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  • Writer's pictureJon

It's in there somewhere

Historically we bundled things up because it made sense. It made processing quicker, easier and cheaper. But aggregation is rife with unintended consequences that usually don’t surface until something goes wrong and we need to unpick the bundle.

Think about baggage handling for a moment. Bags arrive at an airport perfectly sorted and matched with their owners. The process of loading them onto planes means that we check them in, they are labelled with our destination and then aggregated into massive halls under the terminal. A complex web of belts, scanners and staff then dis-aggregates the bags and delivers them to the appropriate flight for loading. Inevitably there are problems (straps get caught on belts, labels cannot be read by the scanners, and so on.) and some bags remain at the point of departure or end up at the wrong destination. All of this results in cost to remediate, reputational damage, and lost customer goodwill.

I can see why this is acceptable for physical items but is it really necessary with information? Do we persist with bundles of information because we are locked into the straitjacket of legacy processes or systems? Invoices from suppliers, for example, can be made up of multiple line items, each needing to be matched against a purchase order and the confirmation that the service or product has been received. Payments by buyers can be for amounts covering multiple invoices (each with the potential to have multiple line items) with the remittance data separated and often containing insufficient reference information.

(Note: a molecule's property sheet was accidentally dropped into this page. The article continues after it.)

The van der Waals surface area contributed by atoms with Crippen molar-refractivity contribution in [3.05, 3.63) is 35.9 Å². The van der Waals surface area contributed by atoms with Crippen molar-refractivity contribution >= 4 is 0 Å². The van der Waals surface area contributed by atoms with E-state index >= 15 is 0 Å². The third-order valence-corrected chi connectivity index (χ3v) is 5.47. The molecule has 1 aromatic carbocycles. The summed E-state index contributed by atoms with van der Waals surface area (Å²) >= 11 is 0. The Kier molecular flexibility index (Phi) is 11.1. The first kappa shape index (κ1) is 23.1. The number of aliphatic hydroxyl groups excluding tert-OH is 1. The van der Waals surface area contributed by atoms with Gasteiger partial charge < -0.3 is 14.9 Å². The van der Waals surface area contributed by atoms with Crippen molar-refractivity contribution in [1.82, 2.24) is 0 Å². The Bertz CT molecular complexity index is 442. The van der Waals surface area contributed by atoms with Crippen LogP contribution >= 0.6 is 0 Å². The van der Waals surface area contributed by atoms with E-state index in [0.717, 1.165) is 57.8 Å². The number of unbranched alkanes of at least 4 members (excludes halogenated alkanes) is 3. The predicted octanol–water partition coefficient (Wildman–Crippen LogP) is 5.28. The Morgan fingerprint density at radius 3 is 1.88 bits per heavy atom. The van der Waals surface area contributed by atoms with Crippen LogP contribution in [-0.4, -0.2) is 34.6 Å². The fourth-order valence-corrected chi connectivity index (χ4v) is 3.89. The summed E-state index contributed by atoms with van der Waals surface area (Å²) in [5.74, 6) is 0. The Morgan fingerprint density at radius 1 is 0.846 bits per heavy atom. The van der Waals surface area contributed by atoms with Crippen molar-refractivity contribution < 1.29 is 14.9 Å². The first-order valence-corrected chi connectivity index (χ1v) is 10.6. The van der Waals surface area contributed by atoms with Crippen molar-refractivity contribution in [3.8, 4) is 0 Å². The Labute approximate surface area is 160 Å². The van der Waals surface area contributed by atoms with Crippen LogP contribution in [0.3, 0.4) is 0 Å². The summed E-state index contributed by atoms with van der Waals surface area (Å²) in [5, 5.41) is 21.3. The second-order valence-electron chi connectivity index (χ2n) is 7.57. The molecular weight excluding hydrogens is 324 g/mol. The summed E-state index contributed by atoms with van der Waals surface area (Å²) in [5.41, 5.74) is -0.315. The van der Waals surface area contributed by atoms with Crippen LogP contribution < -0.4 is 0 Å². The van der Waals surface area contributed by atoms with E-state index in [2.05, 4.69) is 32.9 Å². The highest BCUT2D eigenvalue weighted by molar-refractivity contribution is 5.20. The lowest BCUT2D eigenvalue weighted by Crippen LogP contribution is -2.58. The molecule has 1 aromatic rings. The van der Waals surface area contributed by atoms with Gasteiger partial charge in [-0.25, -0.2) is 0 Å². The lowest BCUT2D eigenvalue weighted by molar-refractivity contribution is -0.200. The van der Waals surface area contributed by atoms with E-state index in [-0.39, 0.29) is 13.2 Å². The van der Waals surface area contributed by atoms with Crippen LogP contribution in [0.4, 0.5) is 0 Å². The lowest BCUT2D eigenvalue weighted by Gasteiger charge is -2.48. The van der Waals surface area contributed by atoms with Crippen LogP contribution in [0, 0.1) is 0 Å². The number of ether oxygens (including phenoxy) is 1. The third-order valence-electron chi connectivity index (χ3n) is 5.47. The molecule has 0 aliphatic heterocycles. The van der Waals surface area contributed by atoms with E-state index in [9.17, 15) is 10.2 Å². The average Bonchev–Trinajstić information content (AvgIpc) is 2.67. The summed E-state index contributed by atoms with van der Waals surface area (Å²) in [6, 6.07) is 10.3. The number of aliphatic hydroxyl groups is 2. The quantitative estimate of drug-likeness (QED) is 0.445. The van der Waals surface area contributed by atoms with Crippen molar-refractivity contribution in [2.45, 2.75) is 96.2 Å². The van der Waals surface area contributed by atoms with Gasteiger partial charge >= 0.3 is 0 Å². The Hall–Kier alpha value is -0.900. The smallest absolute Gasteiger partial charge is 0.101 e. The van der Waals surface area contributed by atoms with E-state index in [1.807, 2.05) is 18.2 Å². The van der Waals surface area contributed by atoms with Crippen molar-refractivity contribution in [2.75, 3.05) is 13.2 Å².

Aggregation means that processes move at the speed of the slowest item, not the fastest, and the batch is held at that stage in the process until everything catches up. A problem with one element of an invoice or an expense report, payment is held up even though the queried item is only a small percentage of the total value. Resolving the disputed item will probably involve a time-consuming, costly round of back and forth communications and issuing credit notes and new invoices.

New technologies now make it completely possible to do business at the level of individual transactions, freeing us all from the burden of aggregation. Are you wasting time and money because of processes shaped by legacy constraints and processes? How much would you save and how much easier to do business with would you be, if you freed yourself from the straitjacket of aggregation?

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